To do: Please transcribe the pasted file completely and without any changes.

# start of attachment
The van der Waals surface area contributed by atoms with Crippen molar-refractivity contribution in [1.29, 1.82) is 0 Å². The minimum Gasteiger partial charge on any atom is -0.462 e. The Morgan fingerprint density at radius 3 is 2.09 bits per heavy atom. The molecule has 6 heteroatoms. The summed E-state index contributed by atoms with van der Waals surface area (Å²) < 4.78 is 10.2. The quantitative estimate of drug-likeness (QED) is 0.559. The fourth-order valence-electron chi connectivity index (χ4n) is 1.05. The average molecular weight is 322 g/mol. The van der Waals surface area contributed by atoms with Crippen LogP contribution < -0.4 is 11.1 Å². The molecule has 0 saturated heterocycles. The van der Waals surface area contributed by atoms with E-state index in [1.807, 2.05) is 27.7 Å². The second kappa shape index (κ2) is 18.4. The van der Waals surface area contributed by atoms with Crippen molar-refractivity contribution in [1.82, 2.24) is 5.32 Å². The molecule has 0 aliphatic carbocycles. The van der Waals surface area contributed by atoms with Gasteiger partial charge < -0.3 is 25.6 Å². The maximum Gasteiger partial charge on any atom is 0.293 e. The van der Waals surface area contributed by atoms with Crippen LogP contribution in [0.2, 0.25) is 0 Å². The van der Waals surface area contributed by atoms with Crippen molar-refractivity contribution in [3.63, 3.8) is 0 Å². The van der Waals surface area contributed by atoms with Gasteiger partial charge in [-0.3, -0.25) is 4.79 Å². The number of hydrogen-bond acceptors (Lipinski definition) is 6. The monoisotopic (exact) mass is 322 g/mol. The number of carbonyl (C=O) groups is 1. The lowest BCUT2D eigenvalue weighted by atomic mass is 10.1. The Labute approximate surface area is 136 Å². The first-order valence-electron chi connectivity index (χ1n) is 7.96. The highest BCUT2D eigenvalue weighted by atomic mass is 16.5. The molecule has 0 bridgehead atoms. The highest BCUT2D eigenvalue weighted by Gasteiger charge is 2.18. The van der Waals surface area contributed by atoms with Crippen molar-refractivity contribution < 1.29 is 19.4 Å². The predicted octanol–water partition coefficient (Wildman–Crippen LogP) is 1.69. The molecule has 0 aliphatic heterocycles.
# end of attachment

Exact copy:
The van der Waals surface area contributed by atoms with Crippen molar-refractivity contribution in [1.29, 1.82) is 0 Å². The minimum Gasteiger partial charge on any atom is -0.462 e. The Morgan fingerprint density at radius 3 is 2.09 bits per heavy atom. The molecule has 6 heteroatoms. The summed E-state index contributed by atoms with van der Waals surface area (Å²) < 4.78 is 10.2. The quantitative estimate of drug-likeness (QED) is 0.559. The fourth-order valence-electron chi connectivity index (χ4n) is 1.05. The average molecular weight is 322 g/mol. The van der Waals surface area contributed by atoms with Crippen LogP contribution < -0.4 is 11.1 Å². The molecule has 0 saturated heterocycles. The van der Waals surface area contributed by atoms with E-state index in [1.807, 2.05) is 27.7 Å². The second kappa shape index (κ2) is 18.4. The van der Waals surface area contributed by atoms with Crippen molar-refractivity contribution in [1.82, 2.24) is 5.32 Å². The molecule has 0 aliphatic carbocycles. The van der Waals surface area contributed by atoms with Gasteiger partial charge < -0.3 is 25.6 Å². The maximum Gasteiger partial charge on any atom is 0.293 e. The van der Waals surface area contributed by atoms with Crippen LogP contribution in [0.2, 0.25) is 0 Å². The van der Waals surface area contributed by atoms with Crippen molar-refractivity contribution in [3.63, 3.8) is 0 Å². The van der Waals surface area contributed by atoms with Gasteiger partial charge in [-0.3, -0.25) is 4.79 Å². The number of hydrogen-bond acceptors (Lipinski definition) is 6. The monoisotopic (exact) mass is 322 g/mol. The number of carbonyl (C=O) groups is 1. The lowest BCUT2D eigenvalue weighted by atomic mass is 10.1. The Labute approximate surface area is 136 Å². The first-order valence-electron chi connectivity index (χ1n) is 7.96. The highest BCUT2D eigenvalue weighted by atomic mass is 16.5. The molecule has 0 bridgehead atoms. The highest BCUT2D eigenvalue weighted by Gasteiger charge is 2.18. The van der Waals surface area contributed by atoms with Crippen molar-refractivity contribution < 1.29 is 19.4 Å². The predicted octanol–water partition coefficient (Wildman–Crippen LogP) is 1.69. The molecule has 0 aliphatic heterocycles.